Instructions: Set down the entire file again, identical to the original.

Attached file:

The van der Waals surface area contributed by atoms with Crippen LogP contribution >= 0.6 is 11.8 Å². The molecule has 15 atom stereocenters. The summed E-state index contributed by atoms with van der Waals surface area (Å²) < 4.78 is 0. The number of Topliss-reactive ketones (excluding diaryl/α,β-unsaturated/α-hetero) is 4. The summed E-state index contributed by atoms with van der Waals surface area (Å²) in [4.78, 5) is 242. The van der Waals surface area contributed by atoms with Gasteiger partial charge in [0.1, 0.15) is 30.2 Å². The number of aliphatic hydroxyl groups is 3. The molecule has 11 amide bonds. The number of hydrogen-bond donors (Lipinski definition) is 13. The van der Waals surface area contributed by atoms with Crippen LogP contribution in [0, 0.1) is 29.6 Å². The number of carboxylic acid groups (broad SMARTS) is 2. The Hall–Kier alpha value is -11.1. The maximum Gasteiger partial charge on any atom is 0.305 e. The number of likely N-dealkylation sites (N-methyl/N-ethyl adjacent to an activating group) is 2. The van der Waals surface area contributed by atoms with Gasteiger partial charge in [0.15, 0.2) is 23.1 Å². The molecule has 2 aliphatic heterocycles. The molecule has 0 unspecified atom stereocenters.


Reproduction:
The van der Waals surface area contributed by atoms with Crippen LogP contribution >= 0.6 is 11.8 Å². The molecule has 15 atom stereocenters. The summed E-state index contributed by atoms with van der Waals surface area (Å²) < 4.78 is 0. The number of Topliss-reactive ketones (excluding diaryl/α,β-unsaturated/α-hetero) is 4. The summed E-state index contributed by atoms with van der Waals surface area (Å²) in [4.78, 5) is 242. The van der Waals surface area contributed by atoms with Gasteiger partial charge in [0.1, 0.15) is 30.2 Å². The number of aliphatic hydroxyl groups is 3. The molecule has 11 amide bonds. The number of hydrogen-bond donors (Lipinski definition) is 13. The van der Waals surface area contributed by atoms with Crippen LogP contribution in [0, 0.1) is 29.6 Å². The number of carboxylic acid groups (broad SMARTS) is 2. The Hall–Kier alpha value is -11.1. The maximum Gasteiger partial charge on any atom is 0.305 e. The number of likely N-dealkylation sites (N-methyl/N-ethyl adjacent to an activating group) is 2. The van der Waals surface area contributed by atoms with Gasteiger partial charge in [0.15, 0.2) is 23.1 Å². The molecule has 2 aliphatic heterocycles. The molecule has 0 unspecified atom stereocenters.